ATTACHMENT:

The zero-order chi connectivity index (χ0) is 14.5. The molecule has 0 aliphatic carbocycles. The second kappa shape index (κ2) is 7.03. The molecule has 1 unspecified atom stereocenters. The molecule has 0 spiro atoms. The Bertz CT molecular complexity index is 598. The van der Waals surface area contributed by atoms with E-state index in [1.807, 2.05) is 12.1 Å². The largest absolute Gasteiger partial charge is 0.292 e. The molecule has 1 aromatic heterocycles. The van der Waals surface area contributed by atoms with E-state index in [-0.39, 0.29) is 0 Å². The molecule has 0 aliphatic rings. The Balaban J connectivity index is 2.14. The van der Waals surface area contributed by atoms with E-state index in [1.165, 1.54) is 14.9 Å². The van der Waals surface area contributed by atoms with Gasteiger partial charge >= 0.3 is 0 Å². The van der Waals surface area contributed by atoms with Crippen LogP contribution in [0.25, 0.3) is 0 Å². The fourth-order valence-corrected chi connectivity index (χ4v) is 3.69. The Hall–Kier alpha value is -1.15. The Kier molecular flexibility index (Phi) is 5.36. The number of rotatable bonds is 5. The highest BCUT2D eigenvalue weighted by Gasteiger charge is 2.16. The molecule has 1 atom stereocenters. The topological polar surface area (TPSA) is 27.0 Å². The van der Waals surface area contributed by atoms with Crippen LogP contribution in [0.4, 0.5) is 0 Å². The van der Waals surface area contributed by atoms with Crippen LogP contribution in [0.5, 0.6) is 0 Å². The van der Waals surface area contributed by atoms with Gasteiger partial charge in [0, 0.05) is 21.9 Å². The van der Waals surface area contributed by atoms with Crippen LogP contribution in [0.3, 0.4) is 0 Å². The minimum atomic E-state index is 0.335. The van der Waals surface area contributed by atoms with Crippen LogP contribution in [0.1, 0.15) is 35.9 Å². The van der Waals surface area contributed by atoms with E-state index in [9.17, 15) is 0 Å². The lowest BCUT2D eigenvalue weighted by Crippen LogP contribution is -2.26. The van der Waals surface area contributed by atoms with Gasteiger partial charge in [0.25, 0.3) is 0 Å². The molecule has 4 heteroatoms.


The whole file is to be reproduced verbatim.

The zero-order chi connectivity index (χ0) is 14.5. The molecule has 0 aliphatic carbocycles. The second kappa shape index (κ2) is 7.03. The molecule has 1 unspecified atom stereocenters. The molecule has 0 spiro atoms. The Bertz CT molecular complexity index is 598. The van der Waals surface area contributed by atoms with E-state index in [1.807, 2.05) is 12.1 Å². The largest absolute Gasteiger partial charge is 0.292 e. The molecule has 1 aromatic heterocycles. The van der Waals surface area contributed by atoms with E-state index in [-0.39, 0.29) is 0 Å². The molecule has 0 aliphatic rings. The Balaban J connectivity index is 2.14. The van der Waals surface area contributed by atoms with E-state index in [1.165, 1.54) is 14.9 Å². The van der Waals surface area contributed by atoms with Gasteiger partial charge >= 0.3 is 0 Å². The van der Waals surface area contributed by atoms with Crippen LogP contribution in [0.25, 0.3) is 0 Å². The fourth-order valence-corrected chi connectivity index (χ4v) is 3.69. The Hall–Kier alpha value is -1.15. The Kier molecular flexibility index (Phi) is 5.36. The number of rotatable bonds is 5. The highest BCUT2D eigenvalue weighted by Gasteiger charge is 2.16. The molecule has 1 atom stereocenters. The topological polar surface area (TPSA) is 27.0 Å². The van der Waals surface area contributed by atoms with Crippen LogP contribution in [0.4, 0.5) is 0 Å². The van der Waals surface area contributed by atoms with Crippen LogP contribution in [0.5, 0.6) is 0 Å². The van der Waals surface area contributed by atoms with Gasteiger partial charge in [0, 0.05) is 21.9 Å². The van der Waals surface area contributed by atoms with Crippen LogP contribution in [0.3, 0.4) is 0 Å². The minimum atomic E-state index is 0.335. The van der Waals surface area contributed by atoms with Crippen LogP contribution in [0.1, 0.15) is 35.9 Å². The van der Waals surface area contributed by atoms with E-state index in [9.17, 15) is 0 Å². The lowest BCUT2D eigenvalue weighted by Crippen LogP contribution is -2.26. The van der Waals surface area contributed by atoms with Gasteiger partial charge in [0.25, 0.3) is 0 Å². The molecule has 4 heteroatoms.